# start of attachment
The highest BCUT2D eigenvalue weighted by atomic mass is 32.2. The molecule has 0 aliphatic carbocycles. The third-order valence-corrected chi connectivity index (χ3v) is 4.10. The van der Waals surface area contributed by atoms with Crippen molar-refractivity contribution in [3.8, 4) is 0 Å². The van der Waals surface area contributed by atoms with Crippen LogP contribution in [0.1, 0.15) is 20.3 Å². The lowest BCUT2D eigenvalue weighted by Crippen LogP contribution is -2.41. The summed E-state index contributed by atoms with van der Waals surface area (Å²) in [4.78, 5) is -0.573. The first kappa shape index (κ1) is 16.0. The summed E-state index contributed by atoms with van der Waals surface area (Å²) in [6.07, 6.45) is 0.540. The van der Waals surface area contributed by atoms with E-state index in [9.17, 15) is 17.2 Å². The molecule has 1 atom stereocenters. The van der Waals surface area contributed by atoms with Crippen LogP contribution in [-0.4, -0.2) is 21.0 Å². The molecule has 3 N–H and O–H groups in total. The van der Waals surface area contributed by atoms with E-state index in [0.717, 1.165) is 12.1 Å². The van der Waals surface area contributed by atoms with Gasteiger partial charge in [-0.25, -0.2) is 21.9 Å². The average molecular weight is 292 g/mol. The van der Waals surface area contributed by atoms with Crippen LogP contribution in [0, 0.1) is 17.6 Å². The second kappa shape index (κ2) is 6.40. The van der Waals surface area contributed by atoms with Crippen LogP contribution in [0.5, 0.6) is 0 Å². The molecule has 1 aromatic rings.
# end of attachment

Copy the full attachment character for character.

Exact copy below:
The highest BCUT2D eigenvalue weighted by atomic mass is 32.2. The molecule has 0 aliphatic carbocycles. The third-order valence-corrected chi connectivity index (χ3v) is 4.10. The van der Waals surface area contributed by atoms with Crippen molar-refractivity contribution in [3.8, 4) is 0 Å². The van der Waals surface area contributed by atoms with Crippen LogP contribution in [0.1, 0.15) is 20.3 Å². The lowest BCUT2D eigenvalue weighted by Crippen LogP contribution is -2.41. The summed E-state index contributed by atoms with van der Waals surface area (Å²) in [4.78, 5) is -0.573. The first kappa shape index (κ1) is 16.0. The summed E-state index contributed by atoms with van der Waals surface area (Å²) in [6.07, 6.45) is 0.540. The van der Waals surface area contributed by atoms with E-state index in [9.17, 15) is 17.2 Å². The molecule has 1 atom stereocenters. The van der Waals surface area contributed by atoms with Crippen LogP contribution in [-0.4, -0.2) is 21.0 Å². The molecule has 3 N–H and O–H groups in total. The van der Waals surface area contributed by atoms with E-state index in [0.717, 1.165) is 12.1 Å². The van der Waals surface area contributed by atoms with Gasteiger partial charge in [-0.25, -0.2) is 21.9 Å². The average molecular weight is 292 g/mol. The van der Waals surface area contributed by atoms with Crippen LogP contribution in [0, 0.1) is 17.6 Å². The second kappa shape index (κ2) is 6.40. The van der Waals surface area contributed by atoms with Crippen LogP contribution in [0.5, 0.6) is 0 Å². The molecule has 1 aromatic rings.